Jen Hesse started her civics lesson on impeachment Wednesday with a bit of grounding — and perspective. She told her students they were witnessing a moment that they would tell their grandchildren about someday.
“This is historic,” she said.
She'd been taking her students at Forest Lake High School through the impeachment process for the past several months. Now she was setting them loose to do their own research. They needed to figure out who was who in the process and make sure they got key points and perspectives from various news outlets, as well as from both Republicans and Democrats.
In the end they're going to have to write a paper, describing their own opinions on whether or not they think President Trump should be impeached.
Some teachers shy away from bringing opinions into the classroom on controversial political subjects, but to Hesse, her civics class is all about opinions. She doesn't tell students about her strongly held views, but she does push them to put the work into forming their own well-researched political beliefs.
"What I'm trying to teach my students is that, when they make a decision, that they have done the due diligence of research and work to think, to look at multiple perspectives, to ask hard questions, to listen, to really listen,” she said. “All of those are things that I think go into having a great voting career."
On Wednesday she insisted her students look at both Fox and CNN, as well as other primary and secondary sources. She tried to get them to pay attention to how various outlets and politicians were using facts to construct a narrative.
"You're having to navigate all kinds of information from all kinds of different perspectives,” she said. “If you have a perspective that you're trying to get across, you can take facts and you can make facts fit a story."
A recent report from the Stanford History Education Group illustrates just how desperately these sorts of media literacy and critical thinking skills are needed. In a test administered to a national sample of high school students, two-thirds could not tell the difference between news stories and ads. Nearly all of them struggled with some aspect of evaluating information on the internet.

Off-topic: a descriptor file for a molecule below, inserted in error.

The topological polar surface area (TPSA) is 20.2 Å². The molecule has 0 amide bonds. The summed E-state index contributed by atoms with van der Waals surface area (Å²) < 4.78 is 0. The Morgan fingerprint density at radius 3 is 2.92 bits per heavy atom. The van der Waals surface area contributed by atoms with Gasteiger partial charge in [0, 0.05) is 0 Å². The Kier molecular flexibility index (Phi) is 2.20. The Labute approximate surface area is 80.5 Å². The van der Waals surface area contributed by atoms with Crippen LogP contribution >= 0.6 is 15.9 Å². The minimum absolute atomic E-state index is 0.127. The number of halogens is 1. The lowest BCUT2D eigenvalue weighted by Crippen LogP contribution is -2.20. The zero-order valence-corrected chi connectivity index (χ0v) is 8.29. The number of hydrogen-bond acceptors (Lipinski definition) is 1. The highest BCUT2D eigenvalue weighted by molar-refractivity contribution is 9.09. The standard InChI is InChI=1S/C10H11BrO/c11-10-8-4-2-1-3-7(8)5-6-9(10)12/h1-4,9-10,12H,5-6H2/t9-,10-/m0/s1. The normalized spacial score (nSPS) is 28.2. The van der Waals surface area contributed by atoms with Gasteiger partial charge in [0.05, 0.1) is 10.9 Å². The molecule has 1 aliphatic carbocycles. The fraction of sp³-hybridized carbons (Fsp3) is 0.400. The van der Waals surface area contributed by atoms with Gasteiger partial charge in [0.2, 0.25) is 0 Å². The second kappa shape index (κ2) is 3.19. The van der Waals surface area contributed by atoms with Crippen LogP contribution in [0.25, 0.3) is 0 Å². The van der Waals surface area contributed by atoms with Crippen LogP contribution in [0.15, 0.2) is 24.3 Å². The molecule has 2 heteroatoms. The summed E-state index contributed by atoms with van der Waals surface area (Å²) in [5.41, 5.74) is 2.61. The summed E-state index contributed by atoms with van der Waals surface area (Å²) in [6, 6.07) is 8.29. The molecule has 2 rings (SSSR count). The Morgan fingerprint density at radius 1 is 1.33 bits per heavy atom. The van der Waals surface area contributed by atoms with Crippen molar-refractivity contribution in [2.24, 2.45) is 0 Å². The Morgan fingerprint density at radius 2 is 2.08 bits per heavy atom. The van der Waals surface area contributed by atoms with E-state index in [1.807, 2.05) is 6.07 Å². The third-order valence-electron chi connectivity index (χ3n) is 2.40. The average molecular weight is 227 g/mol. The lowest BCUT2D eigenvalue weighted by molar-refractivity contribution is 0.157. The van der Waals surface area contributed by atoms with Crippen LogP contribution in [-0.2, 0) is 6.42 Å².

Hesse gives her students the tools they need to understand what they find online, but she thinks a civics education is more than that. She also wants to help them learn to engage in civil conversation and to give them a lifelong love of listening to and learning from people who think differently from them.
"The biggest influence I want to have on my kids is character,” she said. “Instead of trying to win an argument, trying to understand the argument."
It sometimes feels like she's fighting an uphill battle. A recent NPR/PBS NewsHour/Marist poll showed the overwhelming majority of Americans across parties say nothing they hear in hearings will change their minds on impeachment.
For Kassidy Engst, a ninth grader in Hesse's class, trying to understand what's happening in Washington this week is hard work.
"There's no common ground, especially in current events right now,” she said. “There's two very different stories. We go and we try to see as many sources as possible. ... It's really hard to stay updated."
Kassidy said her family is politically divided, and dinner often turns into a debate on current events. But they've developed a few strategies to make sure everyone's voice is heard.
"At least in my house, when things get really heated,” she said, “we raise our hands."
And Kassidy is using her experience at home and at school to form her own strategies for being an informed citizen:
"It's really important to have ... that middle ground where you're not yelling at each other, but you're really listening to each other,” she said. “Once you're having more of a respectful debate over an argument — I think that's when things actually start to get productive."